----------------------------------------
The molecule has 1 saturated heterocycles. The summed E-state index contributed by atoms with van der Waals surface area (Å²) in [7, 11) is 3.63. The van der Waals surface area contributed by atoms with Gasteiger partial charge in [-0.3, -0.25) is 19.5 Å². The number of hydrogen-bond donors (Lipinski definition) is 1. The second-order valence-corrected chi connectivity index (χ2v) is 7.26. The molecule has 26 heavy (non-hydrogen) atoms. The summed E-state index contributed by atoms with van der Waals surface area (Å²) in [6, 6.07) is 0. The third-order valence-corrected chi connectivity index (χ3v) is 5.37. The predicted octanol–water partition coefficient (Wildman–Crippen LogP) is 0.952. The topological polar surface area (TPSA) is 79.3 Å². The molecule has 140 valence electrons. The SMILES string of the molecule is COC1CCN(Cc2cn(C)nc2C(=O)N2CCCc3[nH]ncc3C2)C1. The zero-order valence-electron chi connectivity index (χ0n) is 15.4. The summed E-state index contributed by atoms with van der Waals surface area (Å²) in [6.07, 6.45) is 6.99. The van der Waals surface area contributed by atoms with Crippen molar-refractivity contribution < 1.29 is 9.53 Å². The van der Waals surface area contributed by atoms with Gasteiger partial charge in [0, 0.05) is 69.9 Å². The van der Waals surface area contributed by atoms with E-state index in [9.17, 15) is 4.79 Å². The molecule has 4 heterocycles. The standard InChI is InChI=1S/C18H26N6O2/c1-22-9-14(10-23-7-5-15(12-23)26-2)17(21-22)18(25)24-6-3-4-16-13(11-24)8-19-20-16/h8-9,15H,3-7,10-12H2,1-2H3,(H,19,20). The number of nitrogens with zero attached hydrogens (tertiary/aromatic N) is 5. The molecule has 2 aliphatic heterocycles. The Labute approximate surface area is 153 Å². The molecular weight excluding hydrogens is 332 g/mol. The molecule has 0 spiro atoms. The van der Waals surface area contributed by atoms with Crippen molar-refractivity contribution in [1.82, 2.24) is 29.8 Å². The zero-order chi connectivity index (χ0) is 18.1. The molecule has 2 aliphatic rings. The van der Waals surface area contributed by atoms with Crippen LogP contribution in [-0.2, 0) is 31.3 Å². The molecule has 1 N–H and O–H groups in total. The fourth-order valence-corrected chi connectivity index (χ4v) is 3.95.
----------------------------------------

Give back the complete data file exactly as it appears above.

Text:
The molecule has 1 saturated heterocycles. The summed E-state index contributed by atoms with van der Waals surface area (Å²) in [7, 11) is 3.63. The van der Waals surface area contributed by atoms with Gasteiger partial charge in [-0.3, -0.25) is 19.5 Å². The number of hydrogen-bond donors (Lipinski definition) is 1. The second-order valence-corrected chi connectivity index (χ2v) is 7.26. The molecule has 26 heavy (non-hydrogen) atoms. The summed E-state index contributed by atoms with van der Waals surface area (Å²) in [6, 6.07) is 0. The third-order valence-corrected chi connectivity index (χ3v) is 5.37. The predicted octanol–water partition coefficient (Wildman–Crippen LogP) is 0.952. The topological polar surface area (TPSA) is 79.3 Å². The molecule has 140 valence electrons. The SMILES string of the molecule is COC1CCN(Cc2cn(C)nc2C(=O)N2CCCc3[nH]ncc3C2)C1. The zero-order valence-electron chi connectivity index (χ0n) is 15.4. The summed E-state index contributed by atoms with van der Waals surface area (Å²) in [6.07, 6.45) is 6.99. The van der Waals surface area contributed by atoms with Crippen molar-refractivity contribution < 1.29 is 9.53 Å². The van der Waals surface area contributed by atoms with Gasteiger partial charge in [0, 0.05) is 69.9 Å². The van der Waals surface area contributed by atoms with E-state index in [9.17, 15) is 4.79 Å². The molecule has 4 heterocycles. The standard InChI is InChI=1S/C18H26N6O2/c1-22-9-14(10-23-7-5-15(12-23)26-2)17(21-22)18(25)24-6-3-4-16-13(11-24)8-19-20-16/h8-9,15H,3-7,10-12H2,1-2H3,(H,19,20). The number of nitrogens with zero attached hydrogens (tertiary/aromatic N) is 5. The molecule has 2 aliphatic heterocycles. The Labute approximate surface area is 153 Å². The molecular weight excluding hydrogens is 332 g/mol. The molecule has 0 spiro atoms. The van der Waals surface area contributed by atoms with Crippen molar-refractivity contribution in [1.82, 2.24) is 29.8 Å². The zero-order chi connectivity index (χ0) is 18.1. The molecule has 2 aliphatic rings. The van der Waals surface area contributed by atoms with Crippen LogP contribution in [-0.2, 0) is 31.3 Å². The molecule has 1 N–H and O–H groups in total. The fourth-order valence-corrected chi connectivity index (χ4v) is 3.95.